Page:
“I know usually we try to do as much together as we possibly can to create that team mindset, to promote team play for each other, work-together-type values in our team,” Smith said. “Quite frankly, we just can’t do that at the rate we want to. We can’t even have a full scrimmage with a whole team on the field at the same time with the current conditions.”
September 17: University of Nebraska-Lincoln opens fall baseball begins fall scrimmage
Will Bolt, University of Nebraska-Lincoln’s head baseball coach, said in a September press conference that once his players were able to play in the summer leagues and get back into their routines, the spirits of the players picked up. In the fall, the Huskers have been able to start training and playing in fall scrimmages.
Even with a return to play, there still remains some frustration among Nebraska players, fans and staff. Multiple confidential sources reported that only Nebraska football players are able to use the Training Table, a separate dining hall complex within Memorial Stadium that provides student athletes the nutrition they need. Without the Training Table, some student athletes have trouble trying to maintain their nutritional needs.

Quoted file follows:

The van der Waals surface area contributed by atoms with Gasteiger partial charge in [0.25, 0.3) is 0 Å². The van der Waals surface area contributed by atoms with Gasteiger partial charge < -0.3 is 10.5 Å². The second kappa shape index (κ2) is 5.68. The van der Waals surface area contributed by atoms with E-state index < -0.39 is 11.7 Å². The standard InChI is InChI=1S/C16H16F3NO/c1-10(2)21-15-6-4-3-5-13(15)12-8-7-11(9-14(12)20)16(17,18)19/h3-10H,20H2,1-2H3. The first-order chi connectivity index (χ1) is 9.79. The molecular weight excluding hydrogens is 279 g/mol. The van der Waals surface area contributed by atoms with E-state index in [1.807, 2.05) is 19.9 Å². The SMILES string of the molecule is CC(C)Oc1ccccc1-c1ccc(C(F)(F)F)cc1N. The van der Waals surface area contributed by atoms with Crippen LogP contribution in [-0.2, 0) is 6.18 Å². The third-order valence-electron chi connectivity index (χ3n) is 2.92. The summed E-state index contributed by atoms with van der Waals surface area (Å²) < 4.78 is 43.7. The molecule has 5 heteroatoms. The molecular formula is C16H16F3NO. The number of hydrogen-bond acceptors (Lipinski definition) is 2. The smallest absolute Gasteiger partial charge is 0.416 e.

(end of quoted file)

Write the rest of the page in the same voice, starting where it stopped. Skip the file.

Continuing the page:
September 26: Creighton, Duke baseball begins fall scrimmage
While many coaches have been avid proponents of playing sports during a pandemic, as sports are a return to normalcy, others say the impact on athletes is insignificant compared to the impact of on normal lives.
“I think ultimately when it gets to on-the field coaching, the biggest thing that COVID has done is just renew my sense of gratitude for being able to coach, being out there on the field,” Pollard said. “Having that experience taken away from us for several months, I don’t take it for granted that we’re able to get out there on a field together day in and day out and do what we love to do.”
September 30: LSU begins fall scrimmage; will continue through November 10
In the future, players, coaches and fans may not be sure what to expect for the upcoming collegiate baseball season — like many things during these times. But one thing is for sure: many are rooting for its return.
Strawn said that the spring season will be different than any other season because of this uncertainty.
“The highlights for me are simply waking up every morning and coming out here and being around these kids and realizing how blessed I am to be around them and have my family and have such a great school to work for,” Gilmore said.